The like of that song they had never heard, of course, and as soon as he had sung it through they wanted him to sing it again. He hesitated a good while—for one must never be too obliging in such matters—but they would not be satisfied until he had yielded to their importunities. And this time, when he came to the refrain, they all joined in, and when he got to the “boom, boom” the young barons beat time with their feet and the young Court ladies clapped their hands to the measure of the tune.
But that was a wonderful lay! As he sang it again and again, with so many smartly dressed people chiming in; so many pretty young ladies darting him glances of approval; so many young swains shouting bravo after every verse, he felt as dizzy as if he had been dancing. It was as if some one had taken him in their arms and lifted him into the air.
He did not lose his head, though, but knew all the while that his feet were still on the earth. Meantime, he had the pleasant sensation of being elevated far above every one. On the one hand, he was being borne up by the honour, on the other by the glory. They bore him away on strong wings and placed him upon an imperial throne, far, far away amongst the rosy evening clouds.
There was but one thing wanting. Think, if the great Empress, his little Glory Goldie, had only been there, too!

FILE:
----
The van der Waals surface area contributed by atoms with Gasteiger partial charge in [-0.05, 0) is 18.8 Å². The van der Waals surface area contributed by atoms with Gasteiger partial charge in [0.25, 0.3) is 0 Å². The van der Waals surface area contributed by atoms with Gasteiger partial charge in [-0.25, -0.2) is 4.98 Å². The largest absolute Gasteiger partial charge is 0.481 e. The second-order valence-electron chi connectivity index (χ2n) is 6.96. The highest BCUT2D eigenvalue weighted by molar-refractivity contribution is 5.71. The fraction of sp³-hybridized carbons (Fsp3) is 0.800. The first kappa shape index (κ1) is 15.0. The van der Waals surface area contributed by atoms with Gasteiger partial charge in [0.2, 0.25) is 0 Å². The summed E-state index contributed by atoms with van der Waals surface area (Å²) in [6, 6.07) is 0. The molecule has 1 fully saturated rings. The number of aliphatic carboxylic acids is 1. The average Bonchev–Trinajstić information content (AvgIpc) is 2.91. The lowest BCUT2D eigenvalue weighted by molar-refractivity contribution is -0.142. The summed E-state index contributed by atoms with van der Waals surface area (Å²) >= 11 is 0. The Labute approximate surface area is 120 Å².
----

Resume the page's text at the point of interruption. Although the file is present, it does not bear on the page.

Instantly this thought flashed upon him, a red shimmer passed before his eyes. Gazing at it more intently, he saw that it emanated from a young girl in a red frock who had just come out from the house, and was then standing on the porch.
The young girl was tall and graceful and had a wealth of gold yellow hair. From where he stood he could not see her face, but he thought she could be none other than Glory Goldie. Then he knew why he had been so blissfully happy that evening; it was just a foretoken of the little girl’s nearness. Breaking off in the middle of his song and pushing aside all who stood in his way, he ran toward the house.
When he reached the steps he was obliged to halt. His heart thumped so violently it seemed ready to burst. But gradually he recovered just enough strength to be able to proceed. Very slowly he mounted step by step till at last he was on the porch. Then, spreading out his arms, he whispered:
Instantly the young girl turned round. It was not Glory Goldie! A strange woman stood there, staring at him in astonishment.
Not a word could he utter, but tears sprang to his eyes; he could not hold them back. Now he faced about and staggered down the steps. Turning his back upon all the merriment and splendour, he went on up the driveway.
The people kept calling for him. They wanted him to come back and sing to them again. But he heard them not. As fast as he could go he hurried toward the woods, where he could be alone with his grief.